Openreach, the broadband network subsidiary of BT, says it is conducting trials of fiber to the premises (FTTP) deployment techniques that may make it more economical to deploy “full fiber” networks in rural areas. The trials involve 13 UK rural communities.
The tools and techniques involved include the use of a diamond cutter trench digging tool. Openreach says the tool, which features a circular blade with diamonds embedded in the metal coating on its edge, can cut “a neat channel” through roads and sidewalks into which the machine that bears it feeds tubing for fiber-optic cables. Openreach estimates the machine can install 700 m of fiber-optic cabling a day, a figure more than 20X what a standard two-person team can achieve using traditional methods.
Openreach also is experimenting with the use of remote nodes – essentially, adaptations of existing roadside cabinets. Specialized equipment installed inside the cabinet enables fiber connections to extend by more than 1.5X their current reach, with the capacity to connect more than 1000 premises, says Openreach. The approach toward extending Openreach’s existing network can save up to six months and the associated cost of deploying new fiber cables from an exchange to remote rural areas, the company says.
The infrastructure company also will trial the use of ground-penetrating radar to help pick the most obstacle-free trenching route; micro ducting as implied above; an Openreach developed planning tool called Orion; and the “GeoRipper,” a piece of digging equipment used for digging trenches across soft ground such as fields. GeoRipper features a chainsaw-like blade that carves a narrow trench in which engineers can lay small fiber cables of up to 150 m. Openreach says use of the GeoRipper offers a 10X improvement in trenching speed versus a manual approach and “leaves everything much tidier,” in the words of a company press release.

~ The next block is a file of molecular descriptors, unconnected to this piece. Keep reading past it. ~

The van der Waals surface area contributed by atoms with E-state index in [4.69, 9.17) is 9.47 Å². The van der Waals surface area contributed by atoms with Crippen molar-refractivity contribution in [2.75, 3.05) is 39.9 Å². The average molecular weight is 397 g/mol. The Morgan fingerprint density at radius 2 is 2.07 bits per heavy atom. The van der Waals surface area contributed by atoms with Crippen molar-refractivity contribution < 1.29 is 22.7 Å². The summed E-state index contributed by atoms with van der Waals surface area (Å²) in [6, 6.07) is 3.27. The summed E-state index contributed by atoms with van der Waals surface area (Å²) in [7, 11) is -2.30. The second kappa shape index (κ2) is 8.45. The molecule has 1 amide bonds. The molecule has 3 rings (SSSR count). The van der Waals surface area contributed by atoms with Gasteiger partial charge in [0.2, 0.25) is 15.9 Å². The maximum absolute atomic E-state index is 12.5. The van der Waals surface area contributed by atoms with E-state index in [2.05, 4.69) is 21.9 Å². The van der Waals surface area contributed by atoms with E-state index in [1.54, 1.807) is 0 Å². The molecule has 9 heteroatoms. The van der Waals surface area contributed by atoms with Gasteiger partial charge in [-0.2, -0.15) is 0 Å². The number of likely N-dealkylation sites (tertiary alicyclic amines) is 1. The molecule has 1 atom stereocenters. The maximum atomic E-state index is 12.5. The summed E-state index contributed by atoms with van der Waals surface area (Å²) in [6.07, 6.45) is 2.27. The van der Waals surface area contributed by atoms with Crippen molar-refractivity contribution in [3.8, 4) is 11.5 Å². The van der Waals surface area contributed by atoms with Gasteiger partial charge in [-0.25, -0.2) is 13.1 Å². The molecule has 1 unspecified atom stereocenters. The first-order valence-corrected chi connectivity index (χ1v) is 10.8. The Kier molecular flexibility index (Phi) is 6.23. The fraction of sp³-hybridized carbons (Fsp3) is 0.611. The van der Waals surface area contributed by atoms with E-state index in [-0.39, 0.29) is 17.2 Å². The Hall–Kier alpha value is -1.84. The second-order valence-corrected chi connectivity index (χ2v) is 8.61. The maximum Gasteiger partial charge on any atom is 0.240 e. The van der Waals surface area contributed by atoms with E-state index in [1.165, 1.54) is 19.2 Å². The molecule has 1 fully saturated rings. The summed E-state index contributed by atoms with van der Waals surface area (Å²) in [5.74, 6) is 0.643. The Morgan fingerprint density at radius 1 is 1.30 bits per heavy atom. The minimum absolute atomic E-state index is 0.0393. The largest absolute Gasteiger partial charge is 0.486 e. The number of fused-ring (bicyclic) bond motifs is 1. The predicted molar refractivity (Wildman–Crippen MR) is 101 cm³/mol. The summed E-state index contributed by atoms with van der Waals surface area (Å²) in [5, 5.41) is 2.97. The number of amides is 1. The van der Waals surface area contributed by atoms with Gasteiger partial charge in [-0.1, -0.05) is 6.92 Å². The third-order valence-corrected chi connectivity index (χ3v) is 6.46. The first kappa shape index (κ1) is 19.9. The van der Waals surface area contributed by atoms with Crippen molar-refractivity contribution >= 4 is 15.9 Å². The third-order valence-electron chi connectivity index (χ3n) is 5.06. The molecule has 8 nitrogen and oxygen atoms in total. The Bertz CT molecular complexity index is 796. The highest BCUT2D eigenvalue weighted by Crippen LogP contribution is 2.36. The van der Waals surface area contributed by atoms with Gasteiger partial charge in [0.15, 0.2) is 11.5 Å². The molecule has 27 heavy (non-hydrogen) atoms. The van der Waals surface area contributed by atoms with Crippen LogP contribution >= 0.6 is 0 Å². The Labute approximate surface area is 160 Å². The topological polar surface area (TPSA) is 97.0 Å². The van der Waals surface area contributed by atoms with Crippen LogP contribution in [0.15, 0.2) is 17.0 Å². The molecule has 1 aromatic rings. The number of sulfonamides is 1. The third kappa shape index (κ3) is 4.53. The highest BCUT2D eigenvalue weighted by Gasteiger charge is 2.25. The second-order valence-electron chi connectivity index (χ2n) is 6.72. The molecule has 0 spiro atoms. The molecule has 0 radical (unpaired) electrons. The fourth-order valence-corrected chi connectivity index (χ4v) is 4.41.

“In recent years we’ve been extending our full fiber network into rural areas – mostly in partnership with local authorities and Government - but the economics are clearly challenging and we want to do more. We know that around 10% of the country will need to the support of public subsidy, but these trials will help us test a bunch of new techniques that could help us in other rural areas,” commented Clive Selley, Openreach’s chief executive. “The trials will also give us a much clearer picture of what the technical challenges in these kinds of rural areas are. We hope they’ll go a long way towards developing the tools, skills, and innovations required to make sure that nobody’s left behind in the full fiber future.”
As part of the trials, Openreach will deploy FTTP to 50,000 homes and businesses in villages and market towns from Scotland to Devon, including: Cranfield; West Calder; Flockton; Hesketh Bank; Kentford; Lingfield; Lundin Links; Mickle Trafford; Okehampton; Ottery St Mary; Parbold; Seal; and Tarporley. FTTP infrastructure installation across the 13 locations is expected to be finished for just over half the targeted customers by the end of March 2020.
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